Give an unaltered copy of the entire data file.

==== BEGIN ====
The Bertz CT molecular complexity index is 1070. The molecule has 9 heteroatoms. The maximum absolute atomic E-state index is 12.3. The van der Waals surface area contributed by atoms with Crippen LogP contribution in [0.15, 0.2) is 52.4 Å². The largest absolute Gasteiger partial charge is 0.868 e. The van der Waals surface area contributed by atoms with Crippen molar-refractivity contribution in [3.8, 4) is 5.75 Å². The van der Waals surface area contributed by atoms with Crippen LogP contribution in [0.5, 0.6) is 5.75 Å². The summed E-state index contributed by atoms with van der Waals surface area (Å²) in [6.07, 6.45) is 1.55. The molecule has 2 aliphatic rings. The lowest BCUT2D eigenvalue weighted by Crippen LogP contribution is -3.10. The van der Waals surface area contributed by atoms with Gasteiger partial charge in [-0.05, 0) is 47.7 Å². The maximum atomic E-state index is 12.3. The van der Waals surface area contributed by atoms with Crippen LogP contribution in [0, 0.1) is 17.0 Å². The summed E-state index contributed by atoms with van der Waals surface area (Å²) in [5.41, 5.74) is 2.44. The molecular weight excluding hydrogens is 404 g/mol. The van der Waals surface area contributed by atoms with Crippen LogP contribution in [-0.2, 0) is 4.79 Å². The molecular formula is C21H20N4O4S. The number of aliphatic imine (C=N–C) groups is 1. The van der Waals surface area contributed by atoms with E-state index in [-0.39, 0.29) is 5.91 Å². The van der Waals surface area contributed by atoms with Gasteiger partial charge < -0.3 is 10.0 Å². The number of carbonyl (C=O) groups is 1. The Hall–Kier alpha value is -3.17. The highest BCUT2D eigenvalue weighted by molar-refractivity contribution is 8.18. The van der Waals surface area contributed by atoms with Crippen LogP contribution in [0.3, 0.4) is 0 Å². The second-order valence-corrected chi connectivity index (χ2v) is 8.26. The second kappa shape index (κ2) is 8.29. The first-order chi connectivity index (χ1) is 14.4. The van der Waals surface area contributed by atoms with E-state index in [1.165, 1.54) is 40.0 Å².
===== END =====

The Bertz CT molecular complexity index is 1070. The molecule has 9 heteroatoms. The maximum absolute atomic E-state index is 12.3. The van der Waals surface area contributed by atoms with Crippen LogP contribution in [0.15, 0.2) is 52.4 Å². The largest absolute Gasteiger partial charge is 0.868 e. The van der Waals surface area contributed by atoms with Crippen molar-refractivity contribution in [3.8, 4) is 5.75 Å². The van der Waals surface area contributed by atoms with Crippen LogP contribution in [0.5, 0.6) is 5.75 Å². The summed E-state index contributed by atoms with van der Waals surface area (Å²) in [6.07, 6.45) is 1.55. The molecule has 2 aliphatic rings. The lowest BCUT2D eigenvalue weighted by Crippen LogP contribution is -3.10. The van der Waals surface area contributed by atoms with Gasteiger partial charge in [-0.05, 0) is 47.7 Å². The maximum atomic E-state index is 12.3. The van der Waals surface area contributed by atoms with Crippen LogP contribution in [0, 0.1) is 17.0 Å². The summed E-state index contributed by atoms with van der Waals surface area (Å²) in [5.41, 5.74) is 2.44. The molecular weight excluding hydrogens is 404 g/mol. The van der Waals surface area contributed by atoms with Crippen LogP contribution in [-0.2, 0) is 4.79 Å². The molecular formula is C21H20N4O4S. The number of aliphatic imine (C=N–C) groups is 1. The van der Waals surface area contributed by atoms with E-state index in [-0.39, 0.29) is 5.91 Å². The van der Waals surface area contributed by atoms with Gasteiger partial charge < -0.3 is 10.0 Å². The number of carbonyl (C=O) groups is 1. The Hall–Kier alpha value is -3.17. The highest BCUT2D eigenvalue weighted by molar-refractivity contribution is 8.18. The van der Waals surface area contributed by atoms with Crippen LogP contribution in [0.3, 0.4) is 0 Å². The second-order valence-corrected chi connectivity index (χ2v) is 8.26. The second kappa shape index (κ2) is 8.29. The first-order chi connectivity index (χ1) is 14.4. The van der Waals surface area contributed by atoms with E-state index in [1.165, 1.54) is 40.0 Å².